12,000 undernourished children identified in eight states with WCD’s new monitoring methods | india-news | Hindustan Times
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12,000 undernourished children identified in eight states with WCD’s new monitoring methods

The mobile phone updates replace the manual monitoring with a centralised interactive system where an alert goes out to parents, the ministry when an anganwadi worker comes across a child who is either severely underweight or whose growth has remained static.

india Updated: Nov 08, 2017 22:45 IST
Moushumi Das Gupta
India has one of the highest percentages of malnourished children in the world at 42%. Despite running one of the oldest child nutrition programmes, the ICDS has so far failed to address the country’s abysmal maternal and child health track record.
India has one of the highest percentages of malnourished children in the world at 42%. Despite running one of the oldest child nutrition programmes, the ICDS has so far failed to address the country’s abysmal maternal and child health track record. (AP File Photo)

The Union women and child development (WCD) has identified 12,000 undernourished children across 77 districts in eight states, with new monitoring methods. The health deficiencies were discovered after the ministry launched a pilot project in June, where it equipped 50,000 child care workers (anganwadis) at the block level with smart phones to monitor the health of 36 lakh children under six years on a daily basis. The project was launched as part of the Integrated Child Development Scheme (ICDS).

“The anganwadi worker records the height and weight of each of the children, what food they are served and sends the information to the centralised database monitored at the block level and the Centre,” said WCD secretary Rakesh Srivastava on Wednesday.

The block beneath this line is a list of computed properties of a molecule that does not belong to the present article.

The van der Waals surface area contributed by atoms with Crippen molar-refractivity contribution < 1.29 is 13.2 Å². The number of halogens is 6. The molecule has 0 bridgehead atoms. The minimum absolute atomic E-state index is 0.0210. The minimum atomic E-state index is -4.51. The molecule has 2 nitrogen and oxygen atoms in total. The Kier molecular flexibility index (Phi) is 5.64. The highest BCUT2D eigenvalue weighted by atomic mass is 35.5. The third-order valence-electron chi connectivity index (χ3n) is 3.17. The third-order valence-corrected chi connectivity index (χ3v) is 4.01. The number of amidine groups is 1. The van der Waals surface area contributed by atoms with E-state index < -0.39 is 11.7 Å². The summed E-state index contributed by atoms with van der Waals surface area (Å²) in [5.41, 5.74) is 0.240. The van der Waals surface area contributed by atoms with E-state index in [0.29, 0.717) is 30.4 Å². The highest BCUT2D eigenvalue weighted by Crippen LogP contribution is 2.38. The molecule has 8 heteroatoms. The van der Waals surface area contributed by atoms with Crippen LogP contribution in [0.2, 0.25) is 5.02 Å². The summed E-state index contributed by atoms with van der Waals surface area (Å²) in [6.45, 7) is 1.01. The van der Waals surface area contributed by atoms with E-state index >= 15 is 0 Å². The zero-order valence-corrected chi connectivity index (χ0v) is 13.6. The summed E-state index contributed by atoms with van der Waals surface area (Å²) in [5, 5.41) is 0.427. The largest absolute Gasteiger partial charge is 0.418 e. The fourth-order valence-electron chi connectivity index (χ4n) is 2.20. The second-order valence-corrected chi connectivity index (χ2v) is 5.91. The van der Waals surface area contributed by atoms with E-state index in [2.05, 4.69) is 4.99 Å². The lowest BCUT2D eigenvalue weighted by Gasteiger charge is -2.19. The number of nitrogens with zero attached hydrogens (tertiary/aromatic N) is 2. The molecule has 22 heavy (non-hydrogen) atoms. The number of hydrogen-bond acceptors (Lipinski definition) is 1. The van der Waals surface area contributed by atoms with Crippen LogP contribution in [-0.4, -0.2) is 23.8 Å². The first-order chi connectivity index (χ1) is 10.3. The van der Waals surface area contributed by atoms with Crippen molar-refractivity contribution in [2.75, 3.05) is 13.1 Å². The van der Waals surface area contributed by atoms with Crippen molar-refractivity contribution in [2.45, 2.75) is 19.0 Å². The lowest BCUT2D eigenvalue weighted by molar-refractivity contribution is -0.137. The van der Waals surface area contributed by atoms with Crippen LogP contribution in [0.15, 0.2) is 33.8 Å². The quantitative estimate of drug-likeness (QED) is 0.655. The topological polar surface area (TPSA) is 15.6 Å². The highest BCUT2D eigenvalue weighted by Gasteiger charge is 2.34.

The mobile phone updates replace the current manual monitoring with a centralised interactive two-way system where an alert goes out to parents, the CDPO (child development project officer) and the WCD ministry when an anganwadi worker comes across a child who is either severely underweight or whose growth has remained static over a period of time.

“This will help us monitor the impact of ICDS by tracking the status of the undernourished or severely malnourished children and make necessary intervention,” Union WCD minister Maneka Gandhi said.

The current manual system is often fudge-prone, ministry officials said.

The ICDS is one of the oldest programmes of the government to monitor health and nutrition of children in the 0-6 age group.

Encouraged by the results of the ongoing project, which is funded by the World Bank, the ministry plans to expand it to include every child in these districts by early next year.

India has one of the highest percentages of malnourished children in the world at 42%. Despite running one of the oldest child nutrition programmes, the ICDS has so far failed to address the country’s abysmal maternal and child health track record.

In 2013, a CAG report had come down heavily on the WCD ministry for diverting ICDS funds and blamed it for “inadequacy” in its monitoring system.

The CAG report had found that state governments had regularly diverted funds to the tune of Rs 57.82 crore from ICDS to activities not permitted under the programme.